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In life, genes will only get you so far
BILL Walker's mother lived to 101, his Uncle Rufus to 102. "I rather expected to live a long life," says the 89-year-old Long Beach resident. "I think it gave me a different view of aging, compared to some friends who had family members die in their 50s and 60s. They're looking for the grim reaper every day."
Harriet Bennish, 56, has lived with no such easy assumption. She feels she dodged a bullet early on -- an infected cyst, discovered shortly after her first pregnancy, that required the removal of a kidney. Since that brush with serious illness, the Long Beach singer and actress has made it a point to exercise daily and eat a mostly vegetarian diet in order to stay as healthy as she can.
Death, its cause and its timing, remains mysterious. Early skirmishes with disease and stark statistics listing leading killers for each decade of life offer clues as to when and how the end will come. So do genes -- parents who died too young or relatives who lived to remarkable ages.
FOR THE RECORD:
Aging: An article in the Oct. 15 Health section identified Dr. Moira Fordyce of Stanford University School of Medicine as a gerontologist, someone with a degree in aging studies who does not practice medicine. Fordyce is a geriatrician, a licensed medical doctor specializing in geriatrics. —
But although the specter of genes looms large in the popular imagination, they can be warning posts, not destiny. "The heritability of human life span is actually rather low," says Caleb Finch, professor of gerontology at the University of Southern California.
Even identical twins, once they're in their 70s -- an age that most Americans reach -- are no more likely to die of the same disease than any other two people, he says.
"The genetic influences account for about 30% of aging problems," says Dr. Moira Fordyce, gerontologist at Stanford University School of Medicine. "The other 70% comes from lifestyle."
The contribution of genes does wax and wane. We face specific risks depending on our age. From early to mid-adulthood, those risks are based largely on chance and genetics. For people who make it to late adulthood, the risks come down to the biological aging process, known as senescence, that all humans experience.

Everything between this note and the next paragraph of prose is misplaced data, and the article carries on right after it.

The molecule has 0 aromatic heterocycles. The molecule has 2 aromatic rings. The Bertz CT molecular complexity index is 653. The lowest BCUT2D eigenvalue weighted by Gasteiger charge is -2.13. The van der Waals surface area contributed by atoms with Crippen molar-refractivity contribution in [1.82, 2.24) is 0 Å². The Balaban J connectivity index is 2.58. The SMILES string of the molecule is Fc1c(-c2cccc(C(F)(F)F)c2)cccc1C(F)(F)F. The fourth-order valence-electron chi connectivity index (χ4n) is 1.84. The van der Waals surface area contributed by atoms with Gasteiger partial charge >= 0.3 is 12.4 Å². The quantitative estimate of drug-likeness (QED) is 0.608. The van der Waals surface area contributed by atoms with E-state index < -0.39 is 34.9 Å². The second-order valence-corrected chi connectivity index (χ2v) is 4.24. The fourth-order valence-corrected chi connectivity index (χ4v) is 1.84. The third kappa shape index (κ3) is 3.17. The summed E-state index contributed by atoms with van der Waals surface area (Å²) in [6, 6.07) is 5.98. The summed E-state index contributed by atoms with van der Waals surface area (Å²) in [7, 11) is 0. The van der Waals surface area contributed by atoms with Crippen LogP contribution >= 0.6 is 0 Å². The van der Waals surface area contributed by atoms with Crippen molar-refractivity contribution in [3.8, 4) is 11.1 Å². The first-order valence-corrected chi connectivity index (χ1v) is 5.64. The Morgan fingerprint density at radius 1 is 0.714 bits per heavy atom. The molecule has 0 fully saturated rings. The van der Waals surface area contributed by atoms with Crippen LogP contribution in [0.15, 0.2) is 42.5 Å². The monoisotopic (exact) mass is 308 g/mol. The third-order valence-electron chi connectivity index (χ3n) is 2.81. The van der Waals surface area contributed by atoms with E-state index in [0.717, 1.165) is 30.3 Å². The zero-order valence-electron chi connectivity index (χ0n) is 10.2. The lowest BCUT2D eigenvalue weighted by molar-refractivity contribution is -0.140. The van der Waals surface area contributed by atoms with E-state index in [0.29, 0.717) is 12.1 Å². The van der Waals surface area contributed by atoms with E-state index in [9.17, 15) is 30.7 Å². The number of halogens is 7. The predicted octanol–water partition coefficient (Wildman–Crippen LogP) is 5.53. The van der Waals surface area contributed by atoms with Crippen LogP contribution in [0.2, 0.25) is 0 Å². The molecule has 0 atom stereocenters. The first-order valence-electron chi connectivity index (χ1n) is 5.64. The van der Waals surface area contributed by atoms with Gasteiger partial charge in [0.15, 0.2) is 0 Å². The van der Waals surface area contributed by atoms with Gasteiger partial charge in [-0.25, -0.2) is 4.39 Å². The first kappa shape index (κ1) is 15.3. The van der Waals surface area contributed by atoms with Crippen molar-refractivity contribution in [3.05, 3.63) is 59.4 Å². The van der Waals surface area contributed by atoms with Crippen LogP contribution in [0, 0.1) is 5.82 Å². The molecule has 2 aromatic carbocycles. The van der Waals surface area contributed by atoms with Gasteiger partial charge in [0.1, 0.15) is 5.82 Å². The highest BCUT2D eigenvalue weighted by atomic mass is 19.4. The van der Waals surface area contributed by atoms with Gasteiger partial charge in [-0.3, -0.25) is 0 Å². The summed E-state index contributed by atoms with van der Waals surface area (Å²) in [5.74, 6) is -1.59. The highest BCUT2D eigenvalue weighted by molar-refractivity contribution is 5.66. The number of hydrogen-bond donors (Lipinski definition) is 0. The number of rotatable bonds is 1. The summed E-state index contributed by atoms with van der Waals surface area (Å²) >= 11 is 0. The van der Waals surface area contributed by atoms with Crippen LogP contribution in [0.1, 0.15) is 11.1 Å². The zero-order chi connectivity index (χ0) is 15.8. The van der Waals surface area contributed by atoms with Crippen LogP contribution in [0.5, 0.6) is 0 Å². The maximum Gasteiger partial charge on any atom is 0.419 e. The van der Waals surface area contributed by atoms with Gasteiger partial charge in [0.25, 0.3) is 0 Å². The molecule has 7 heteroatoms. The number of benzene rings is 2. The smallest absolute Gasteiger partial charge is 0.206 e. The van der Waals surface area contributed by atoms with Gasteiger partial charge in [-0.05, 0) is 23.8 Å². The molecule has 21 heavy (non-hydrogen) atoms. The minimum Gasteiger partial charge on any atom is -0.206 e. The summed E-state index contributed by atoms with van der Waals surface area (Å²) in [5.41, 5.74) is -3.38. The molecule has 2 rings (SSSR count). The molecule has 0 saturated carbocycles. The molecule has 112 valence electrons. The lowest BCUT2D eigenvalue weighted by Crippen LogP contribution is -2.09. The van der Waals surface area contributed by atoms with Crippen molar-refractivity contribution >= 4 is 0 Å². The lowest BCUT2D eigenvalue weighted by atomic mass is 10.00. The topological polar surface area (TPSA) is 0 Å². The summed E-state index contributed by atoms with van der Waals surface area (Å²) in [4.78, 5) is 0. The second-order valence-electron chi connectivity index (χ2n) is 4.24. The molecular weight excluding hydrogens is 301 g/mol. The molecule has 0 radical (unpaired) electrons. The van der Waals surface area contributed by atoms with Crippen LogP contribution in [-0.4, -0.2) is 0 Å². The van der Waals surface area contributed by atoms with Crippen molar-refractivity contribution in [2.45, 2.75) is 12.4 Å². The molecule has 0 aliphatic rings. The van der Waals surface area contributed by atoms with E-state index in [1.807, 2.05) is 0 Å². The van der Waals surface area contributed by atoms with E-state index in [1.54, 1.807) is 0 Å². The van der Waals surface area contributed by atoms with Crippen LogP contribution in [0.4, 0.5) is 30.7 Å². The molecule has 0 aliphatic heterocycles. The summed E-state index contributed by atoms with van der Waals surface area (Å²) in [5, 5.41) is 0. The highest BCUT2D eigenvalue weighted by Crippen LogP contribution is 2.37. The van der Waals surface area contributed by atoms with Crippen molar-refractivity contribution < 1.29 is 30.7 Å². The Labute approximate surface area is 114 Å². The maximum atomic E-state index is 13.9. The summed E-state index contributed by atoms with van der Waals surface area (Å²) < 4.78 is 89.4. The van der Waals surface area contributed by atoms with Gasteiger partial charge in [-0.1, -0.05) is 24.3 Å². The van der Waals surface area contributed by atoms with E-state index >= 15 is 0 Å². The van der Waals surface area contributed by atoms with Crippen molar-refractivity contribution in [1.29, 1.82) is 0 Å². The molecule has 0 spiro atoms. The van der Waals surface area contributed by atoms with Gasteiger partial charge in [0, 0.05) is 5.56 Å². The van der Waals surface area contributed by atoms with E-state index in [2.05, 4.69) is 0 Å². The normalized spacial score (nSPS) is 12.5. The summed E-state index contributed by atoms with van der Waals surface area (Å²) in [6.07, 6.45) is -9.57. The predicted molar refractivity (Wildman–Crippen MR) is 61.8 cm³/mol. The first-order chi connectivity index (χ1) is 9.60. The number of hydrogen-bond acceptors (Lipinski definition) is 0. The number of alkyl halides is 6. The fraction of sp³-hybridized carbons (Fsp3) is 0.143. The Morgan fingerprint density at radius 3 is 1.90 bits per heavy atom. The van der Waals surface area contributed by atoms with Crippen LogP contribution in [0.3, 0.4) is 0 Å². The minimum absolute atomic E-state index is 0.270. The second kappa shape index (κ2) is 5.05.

But even from one's 30s to one's 60s, when premature death is often linked to genes through a predisposition to cancer or other disease, the land mines of inheritance often can be avoided.
A family history of early heart attack, for example, is a strong motivator to exercise, control weight and take blood pressure and cholesterol-lowering drugs if necessary, all of which can even the playing field.
A family history of cancer is good reason to take every preventive step possible, including routine screenings.
EARLY deaths are always tragic, sometimes with no more comforting explanation than the hand of fate. Infants and children die of birth defects, SIDS, pregnancy complications and rare childhood cancers.
By adolescence, the leading causes of death are violent: accidents, suicide and murder.
Cancer is an especially insidious threat in midlife. In a June 2003, study in the Journal of Gerontology, Finch and colleagues in Paris looked at patterns of mortality in two distinct age groups of French citizens: 30 to 54 and 65 to 89. They found that in the younger group, the proportion of cancer deaths increased markedly in the 30s, 40s and 50s, accounting for 45% of deaths around age 60.
(There were far more total cancer deaths at older ages, but since there were also vastly more deaths in old age, cancer accounted for less than 15% of deaths at ages 85 to 89 and only 5% of deaths among centenarians.)